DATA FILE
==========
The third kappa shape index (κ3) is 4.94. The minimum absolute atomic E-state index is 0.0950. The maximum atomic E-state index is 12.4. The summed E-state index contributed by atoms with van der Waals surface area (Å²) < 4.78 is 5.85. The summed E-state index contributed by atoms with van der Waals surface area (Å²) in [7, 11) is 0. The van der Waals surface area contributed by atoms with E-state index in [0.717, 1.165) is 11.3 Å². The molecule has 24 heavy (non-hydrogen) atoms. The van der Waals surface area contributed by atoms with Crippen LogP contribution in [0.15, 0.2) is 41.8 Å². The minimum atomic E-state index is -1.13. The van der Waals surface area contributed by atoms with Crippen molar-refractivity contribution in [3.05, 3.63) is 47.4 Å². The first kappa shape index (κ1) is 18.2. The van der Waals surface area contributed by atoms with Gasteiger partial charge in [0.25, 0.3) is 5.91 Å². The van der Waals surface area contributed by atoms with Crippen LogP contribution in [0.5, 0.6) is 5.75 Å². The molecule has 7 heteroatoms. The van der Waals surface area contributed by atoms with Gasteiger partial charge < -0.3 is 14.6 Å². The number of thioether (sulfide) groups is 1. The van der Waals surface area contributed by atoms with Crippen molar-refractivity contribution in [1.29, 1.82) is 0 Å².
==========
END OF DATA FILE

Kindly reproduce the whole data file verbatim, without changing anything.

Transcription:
The third kappa shape index (κ3) is 4.94. The minimum absolute atomic E-state index is 0.0950. The maximum atomic E-state index is 12.4. The summed E-state index contributed by atoms with van der Waals surface area (Å²) < 4.78 is 5.85. The summed E-state index contributed by atoms with van der Waals surface area (Å²) in [7, 11) is 0. The van der Waals surface area contributed by atoms with E-state index in [0.717, 1.165) is 11.3 Å². The molecule has 24 heavy (non-hydrogen) atoms. The van der Waals surface area contributed by atoms with Crippen LogP contribution in [0.15, 0.2) is 41.8 Å². The minimum atomic E-state index is -1.13. The van der Waals surface area contributed by atoms with Crippen molar-refractivity contribution in [3.05, 3.63) is 47.4 Å². The first kappa shape index (κ1) is 18.2. The van der Waals surface area contributed by atoms with Gasteiger partial charge in [0.25, 0.3) is 5.91 Å². The van der Waals surface area contributed by atoms with Crippen LogP contribution in [0.5, 0.6) is 5.75 Å². The molecule has 7 heteroatoms. The van der Waals surface area contributed by atoms with Gasteiger partial charge < -0.3 is 14.6 Å². The number of thioether (sulfide) groups is 1. The van der Waals surface area contributed by atoms with Crippen molar-refractivity contribution in [1.29, 1.82) is 0 Å².